About Represent

★ Join us for our national broadcast on PBS’ Independent Lens October 26th! Find your local station & learn more here

About Represent

In the heart of the Midwest, three women take on entrenched political systems in their fight to reshape local politics on their own terms. The film is equal parts personal and political, and interweaves the stories of women on both sides of the aisle who share the singular goal of improving their community through public service.

Meet the Candidates

Myya (22) attempts to spark a youth movement and unseat the incumbent mayor of Detroit, MI
Bryn (33), a farmer and working mother in Granville, OH, runs for township trustee, but, in doing so, is placed in opposition with the only other woman in office
Julie (47) walks a tightrope between her identities as a Korean immigrant, woman of color, and Republican candidate for State Representative in a liberal Chicago, IL suburb

Through the nuances of local politics, Represent elevates both the systemic failings and unsung heroes at the heart of our “smallest” elections.

 

Why Representation Matters

In 2018, the country was captivated by a “pink wave” of women running for office. After the midterms, we were awash with overdue firsts — Muslim and Native Congresswomen, among many others, finally taking their seats in the halls of power. While this is an important milestone to acknowledge, the overall representation needle barely moved, from women making up 19.4% of Congress in 2018 to only 23.7% in 2020. Even buoyed by a nationwide movement, the U.S. currently ranks a bleak 82nd in the world for gender parity in politics, a status that has actually worsened over the past 25 years.

The takeaway: All of us must take action today if we hope to see a reflective democracy in our lifetimes. Learn more about where you can begin.

 

Why Representation Matters

In 2018, the country was captivated by a “pink wave” of women running for office. After the midterms, we were awash with overdue firsts — Muslim and Native Congresswomen, among many others, finally taking their seats in the halls of power. While this is an important milestone to acknowledge, the overall representation needle barely moved, from women making up 19.4% of Congress in 2018 to only 23.7% in 2020. Even buoyed by a nationwide movement, the U.S. currently ranks a bleak 82nd in the world for gender parity in politics, a status that has actually worsened over the past 25 years.

The takeaway: All of us must take action today if we hope to see a reflective democracy in our lifetimes. Learn more about where you can begin.

Why a Bipartisan Film About Local Office?

For women considering a career in politics, the first point of entry is often running for local office. Officials on school districts, county boards, or city councils play outsized but often invisible roles in the well-being of their communities — and often, these jobs also serve as springboards for running for higher office. But few Americans understand what these offices do, let alone that they exist. Represent highlights the kinds of races that don’t usually get television airtime, lifting the veil on the grassroots political process and lighting the way for outsider candidates who might not otherwise know where to start.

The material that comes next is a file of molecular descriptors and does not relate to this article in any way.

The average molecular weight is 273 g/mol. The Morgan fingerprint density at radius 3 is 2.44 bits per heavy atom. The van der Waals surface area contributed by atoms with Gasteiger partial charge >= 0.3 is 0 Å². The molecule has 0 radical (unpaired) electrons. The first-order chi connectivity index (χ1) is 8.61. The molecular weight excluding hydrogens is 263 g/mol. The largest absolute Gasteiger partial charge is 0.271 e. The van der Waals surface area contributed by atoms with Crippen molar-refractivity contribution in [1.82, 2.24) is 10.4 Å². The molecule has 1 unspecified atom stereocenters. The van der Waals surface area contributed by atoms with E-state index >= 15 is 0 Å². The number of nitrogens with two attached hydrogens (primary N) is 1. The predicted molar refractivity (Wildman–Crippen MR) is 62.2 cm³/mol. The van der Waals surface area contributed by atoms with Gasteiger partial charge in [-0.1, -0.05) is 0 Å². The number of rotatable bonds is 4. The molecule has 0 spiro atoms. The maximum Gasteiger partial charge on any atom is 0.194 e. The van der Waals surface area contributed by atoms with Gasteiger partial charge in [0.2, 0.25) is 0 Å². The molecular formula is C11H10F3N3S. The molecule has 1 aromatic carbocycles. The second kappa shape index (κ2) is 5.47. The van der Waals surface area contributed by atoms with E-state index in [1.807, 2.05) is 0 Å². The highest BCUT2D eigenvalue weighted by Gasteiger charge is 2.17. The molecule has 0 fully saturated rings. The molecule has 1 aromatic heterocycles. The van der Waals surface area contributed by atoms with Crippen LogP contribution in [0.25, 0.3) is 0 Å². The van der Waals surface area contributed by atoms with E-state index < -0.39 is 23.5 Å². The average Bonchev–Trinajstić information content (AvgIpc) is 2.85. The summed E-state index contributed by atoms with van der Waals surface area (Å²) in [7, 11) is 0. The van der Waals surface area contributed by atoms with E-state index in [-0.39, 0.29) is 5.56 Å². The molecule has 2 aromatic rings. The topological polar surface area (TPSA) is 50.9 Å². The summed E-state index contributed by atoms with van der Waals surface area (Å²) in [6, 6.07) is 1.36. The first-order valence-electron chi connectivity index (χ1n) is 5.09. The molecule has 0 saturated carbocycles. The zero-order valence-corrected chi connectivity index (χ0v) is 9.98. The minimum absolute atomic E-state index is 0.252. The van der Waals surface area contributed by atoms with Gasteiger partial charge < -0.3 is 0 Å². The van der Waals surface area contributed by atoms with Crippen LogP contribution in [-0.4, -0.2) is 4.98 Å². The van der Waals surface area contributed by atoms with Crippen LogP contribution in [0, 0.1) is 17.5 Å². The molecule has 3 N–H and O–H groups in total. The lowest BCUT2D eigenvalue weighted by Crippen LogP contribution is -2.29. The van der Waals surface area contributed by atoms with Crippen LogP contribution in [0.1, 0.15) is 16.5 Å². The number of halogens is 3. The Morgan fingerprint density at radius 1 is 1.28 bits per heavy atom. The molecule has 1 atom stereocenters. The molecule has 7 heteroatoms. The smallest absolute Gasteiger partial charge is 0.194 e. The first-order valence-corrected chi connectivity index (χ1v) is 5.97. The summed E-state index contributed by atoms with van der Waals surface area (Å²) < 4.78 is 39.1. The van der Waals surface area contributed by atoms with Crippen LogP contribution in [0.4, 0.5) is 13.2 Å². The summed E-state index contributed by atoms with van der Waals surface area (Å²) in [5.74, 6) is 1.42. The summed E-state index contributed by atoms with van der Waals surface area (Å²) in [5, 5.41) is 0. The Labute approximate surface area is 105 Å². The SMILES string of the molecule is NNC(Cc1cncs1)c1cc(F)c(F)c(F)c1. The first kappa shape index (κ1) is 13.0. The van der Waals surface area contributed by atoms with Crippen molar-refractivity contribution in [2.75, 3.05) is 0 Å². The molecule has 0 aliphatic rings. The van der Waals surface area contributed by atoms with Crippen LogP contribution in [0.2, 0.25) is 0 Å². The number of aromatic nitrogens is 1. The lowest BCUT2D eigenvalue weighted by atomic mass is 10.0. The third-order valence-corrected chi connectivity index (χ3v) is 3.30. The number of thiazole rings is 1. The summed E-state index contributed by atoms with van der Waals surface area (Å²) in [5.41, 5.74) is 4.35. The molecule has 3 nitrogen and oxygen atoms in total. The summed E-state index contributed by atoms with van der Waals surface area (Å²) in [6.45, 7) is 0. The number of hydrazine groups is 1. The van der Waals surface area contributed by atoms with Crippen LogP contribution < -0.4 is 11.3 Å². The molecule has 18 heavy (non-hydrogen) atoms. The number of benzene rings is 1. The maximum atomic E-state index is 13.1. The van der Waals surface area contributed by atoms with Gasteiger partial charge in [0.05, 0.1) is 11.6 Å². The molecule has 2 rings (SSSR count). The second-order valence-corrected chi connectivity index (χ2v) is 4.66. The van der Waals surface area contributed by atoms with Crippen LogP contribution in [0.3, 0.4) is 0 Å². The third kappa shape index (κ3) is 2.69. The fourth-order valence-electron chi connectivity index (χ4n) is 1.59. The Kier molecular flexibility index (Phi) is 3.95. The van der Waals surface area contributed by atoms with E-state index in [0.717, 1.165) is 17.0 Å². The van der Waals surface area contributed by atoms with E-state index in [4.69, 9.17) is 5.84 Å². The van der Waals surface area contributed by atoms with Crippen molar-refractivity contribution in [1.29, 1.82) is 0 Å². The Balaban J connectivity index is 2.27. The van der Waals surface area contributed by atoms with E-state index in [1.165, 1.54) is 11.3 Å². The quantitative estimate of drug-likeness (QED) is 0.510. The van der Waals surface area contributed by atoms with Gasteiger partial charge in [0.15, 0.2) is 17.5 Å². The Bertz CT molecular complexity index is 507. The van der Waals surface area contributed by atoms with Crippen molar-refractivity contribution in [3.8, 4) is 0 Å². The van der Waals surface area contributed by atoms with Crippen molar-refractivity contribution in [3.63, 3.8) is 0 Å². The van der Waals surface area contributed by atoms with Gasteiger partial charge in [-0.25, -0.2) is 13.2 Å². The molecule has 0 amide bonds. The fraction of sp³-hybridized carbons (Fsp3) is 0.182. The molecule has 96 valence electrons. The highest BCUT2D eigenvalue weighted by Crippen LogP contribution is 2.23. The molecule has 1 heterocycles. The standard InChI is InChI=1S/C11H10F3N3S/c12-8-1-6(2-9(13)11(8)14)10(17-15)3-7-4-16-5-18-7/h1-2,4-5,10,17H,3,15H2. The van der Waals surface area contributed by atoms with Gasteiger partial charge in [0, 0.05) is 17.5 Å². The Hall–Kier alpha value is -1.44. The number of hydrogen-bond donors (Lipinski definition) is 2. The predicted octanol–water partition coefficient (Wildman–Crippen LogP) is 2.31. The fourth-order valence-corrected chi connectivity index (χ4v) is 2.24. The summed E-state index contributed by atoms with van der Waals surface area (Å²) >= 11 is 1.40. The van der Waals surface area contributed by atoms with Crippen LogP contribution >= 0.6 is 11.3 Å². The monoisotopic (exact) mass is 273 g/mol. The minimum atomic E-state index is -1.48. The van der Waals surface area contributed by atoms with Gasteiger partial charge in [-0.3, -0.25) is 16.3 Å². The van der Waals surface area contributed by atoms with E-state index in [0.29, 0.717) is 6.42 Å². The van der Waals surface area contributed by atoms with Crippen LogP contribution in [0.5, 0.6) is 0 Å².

Women on both sides of the aisle experience significant barriers to political participation, ranging from a comparative lack of cash and connections to childcare and paid family leave. Represent follows women across a range of political ideologies, pointing to their shared struggle to not only win their races, but to gain power within their own parties. This uniquely bipartisan approach has opened doors for Represent to generate conversations about women’s participation with a wide range of interest groups across the political spectrum.

What critics are saying about Represent

“These women are connected in their desires to change their communities and restore faith in democracy…. what Represent does make clear is that without firm reinforcements, the system will continue celebrating clichés, like Year of the Woman, instead of permanently changing.”
— The New York Times

“A timely film about the ‘unglamorous bits of democracy’ that make for a political movement.”
— The Guardian
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“A winning new documentary… Each of the film’s three narratives reminds us the patriarchy never yields its political power willingly.”
— Chicago Tribune

Represent feels like a balm. A reminder that, win or lose, there’s something to be gained by reigniting people’s interest in civil engagement, especially at the local and state level. You don’t have to agree with everyone’s politics in the documentary, but it’s nonetheless fascinating to hear each story and feel reinvigorated and moved by their determination. Represent presents a clear-eyed view of American politics on an individual level, a portrait of what drives a number of political hopefuls from historically underrepresented groups to step up on behalf of their communities.”
— Roger Ebert.com

 

represent@kartemquin.com
© The Film Represent. Site by Arlen Parsa.